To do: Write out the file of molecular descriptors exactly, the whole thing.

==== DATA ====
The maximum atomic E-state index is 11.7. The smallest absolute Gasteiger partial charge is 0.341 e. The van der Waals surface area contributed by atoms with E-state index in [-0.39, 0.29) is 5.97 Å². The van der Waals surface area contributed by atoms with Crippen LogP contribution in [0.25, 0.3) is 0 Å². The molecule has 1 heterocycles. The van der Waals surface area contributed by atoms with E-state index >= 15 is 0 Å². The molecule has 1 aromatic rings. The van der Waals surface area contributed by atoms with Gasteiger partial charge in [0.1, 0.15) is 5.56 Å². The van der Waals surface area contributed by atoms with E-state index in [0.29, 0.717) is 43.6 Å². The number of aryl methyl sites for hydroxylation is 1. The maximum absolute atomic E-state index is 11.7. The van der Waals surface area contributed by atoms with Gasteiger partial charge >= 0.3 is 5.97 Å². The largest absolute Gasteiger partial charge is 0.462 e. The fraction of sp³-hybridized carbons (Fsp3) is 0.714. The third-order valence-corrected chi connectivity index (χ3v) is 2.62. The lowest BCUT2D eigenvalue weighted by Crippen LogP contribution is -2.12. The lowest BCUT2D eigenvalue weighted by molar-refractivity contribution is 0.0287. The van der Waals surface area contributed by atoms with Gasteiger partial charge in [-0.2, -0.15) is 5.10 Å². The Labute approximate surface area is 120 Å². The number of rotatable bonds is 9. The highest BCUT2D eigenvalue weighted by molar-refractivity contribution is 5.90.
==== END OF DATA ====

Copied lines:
The maximum atomic E-state index is 11.7. The smallest absolute Gasteiger partial charge is 0.341 e. The van der Waals surface area contributed by atoms with E-state index in [-0.39, 0.29) is 5.97 Å². The van der Waals surface area contributed by atoms with Crippen LogP contribution in [0.25, 0.3) is 0 Å². The molecule has 1 heterocycles. The van der Waals surface area contributed by atoms with E-state index >= 15 is 0 Å². The molecule has 1 aromatic rings. The van der Waals surface area contributed by atoms with Gasteiger partial charge in [0.1, 0.15) is 5.56 Å². The van der Waals surface area contributed by atoms with E-state index in [0.29, 0.717) is 43.6 Å². The number of aryl methyl sites for hydroxylation is 1. The maximum absolute atomic E-state index is 11.7. The van der Waals surface area contributed by atoms with Gasteiger partial charge >= 0.3 is 5.97 Å². The largest absolute Gasteiger partial charge is 0.462 e. The fraction of sp³-hybridized carbons (Fsp3) is 0.714. The third-order valence-corrected chi connectivity index (χ3v) is 2.62. The lowest BCUT2D eigenvalue weighted by Crippen LogP contribution is -2.12. The lowest BCUT2D eigenvalue weighted by molar-refractivity contribution is 0.0287. The van der Waals surface area contributed by atoms with Gasteiger partial charge in [-0.2, -0.15) is 5.10 Å². The Labute approximate surface area is 120 Å². The number of rotatable bonds is 9. The highest BCUT2D eigenvalue weighted by molar-refractivity contribution is 5.90.